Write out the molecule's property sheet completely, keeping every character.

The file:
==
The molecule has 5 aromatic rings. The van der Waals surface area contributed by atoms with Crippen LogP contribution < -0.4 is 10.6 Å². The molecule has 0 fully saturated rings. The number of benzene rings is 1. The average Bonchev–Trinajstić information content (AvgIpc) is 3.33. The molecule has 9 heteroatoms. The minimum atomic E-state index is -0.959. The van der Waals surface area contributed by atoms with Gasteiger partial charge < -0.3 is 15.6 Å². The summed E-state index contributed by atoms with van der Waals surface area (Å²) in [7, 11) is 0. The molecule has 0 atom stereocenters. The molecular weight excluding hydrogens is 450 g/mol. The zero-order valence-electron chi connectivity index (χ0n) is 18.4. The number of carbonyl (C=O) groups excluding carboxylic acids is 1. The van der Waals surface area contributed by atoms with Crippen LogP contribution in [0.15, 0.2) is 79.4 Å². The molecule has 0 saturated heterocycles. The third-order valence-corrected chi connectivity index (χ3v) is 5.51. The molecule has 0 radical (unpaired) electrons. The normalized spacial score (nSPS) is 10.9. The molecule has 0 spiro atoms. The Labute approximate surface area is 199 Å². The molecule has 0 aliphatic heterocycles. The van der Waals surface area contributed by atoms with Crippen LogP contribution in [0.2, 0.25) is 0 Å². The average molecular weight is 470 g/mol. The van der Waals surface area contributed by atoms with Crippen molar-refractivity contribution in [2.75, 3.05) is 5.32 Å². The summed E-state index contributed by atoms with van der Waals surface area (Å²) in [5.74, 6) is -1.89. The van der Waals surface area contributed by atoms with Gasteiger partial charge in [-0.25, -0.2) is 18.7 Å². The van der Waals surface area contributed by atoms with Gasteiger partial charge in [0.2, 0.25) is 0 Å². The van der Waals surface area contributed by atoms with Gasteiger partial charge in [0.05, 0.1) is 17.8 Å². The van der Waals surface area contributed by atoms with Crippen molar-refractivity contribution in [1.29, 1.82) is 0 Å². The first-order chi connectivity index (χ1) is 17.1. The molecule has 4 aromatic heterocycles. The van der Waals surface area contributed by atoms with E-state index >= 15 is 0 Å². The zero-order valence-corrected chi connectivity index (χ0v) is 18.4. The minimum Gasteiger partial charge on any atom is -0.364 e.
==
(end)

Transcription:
The molecule has 5 aromatic rings. The van der Waals surface area contributed by atoms with Crippen LogP contribution < -0.4 is 10.6 Å². The molecule has 0 fully saturated rings. The number of benzene rings is 1. The average Bonchev–Trinajstić information content (AvgIpc) is 3.33. The molecule has 9 heteroatoms. The minimum atomic E-state index is -0.959. The van der Waals surface area contributed by atoms with Gasteiger partial charge < -0.3 is 15.6 Å². The summed E-state index contributed by atoms with van der Waals surface area (Å²) in [7, 11) is 0. The molecule has 0 atom stereocenters. The molecular weight excluding hydrogens is 450 g/mol. The zero-order valence-electron chi connectivity index (χ0n) is 18.4. The number of carbonyl (C=O) groups excluding carboxylic acids is 1. The van der Waals surface area contributed by atoms with Crippen LogP contribution in [0.15, 0.2) is 79.4 Å². The molecule has 0 saturated heterocycles. The third-order valence-corrected chi connectivity index (χ3v) is 5.51. The molecule has 0 radical (unpaired) electrons. The normalized spacial score (nSPS) is 10.9. The molecule has 0 spiro atoms. The Labute approximate surface area is 199 Å². The molecule has 0 aliphatic heterocycles. The van der Waals surface area contributed by atoms with Crippen LogP contribution in [0.2, 0.25) is 0 Å². The average molecular weight is 470 g/mol. The van der Waals surface area contributed by atoms with Crippen molar-refractivity contribution in [2.75, 3.05) is 5.32 Å². The summed E-state index contributed by atoms with van der Waals surface area (Å²) in [5.74, 6) is -1.89. The van der Waals surface area contributed by atoms with Gasteiger partial charge in [-0.25, -0.2) is 18.7 Å². The van der Waals surface area contributed by atoms with Gasteiger partial charge in [0.2, 0.25) is 0 Å². The van der Waals surface area contributed by atoms with Gasteiger partial charge in [0.05, 0.1) is 17.8 Å². The van der Waals surface area contributed by atoms with Crippen molar-refractivity contribution in [1.29, 1.82) is 0 Å². The first-order chi connectivity index (χ1) is 17.1. The molecule has 4 aromatic heterocycles. The van der Waals surface area contributed by atoms with E-state index >= 15 is 0 Å². The zero-order valence-corrected chi connectivity index (χ0v) is 18.4. The minimum Gasteiger partial charge on any atom is -0.364 e.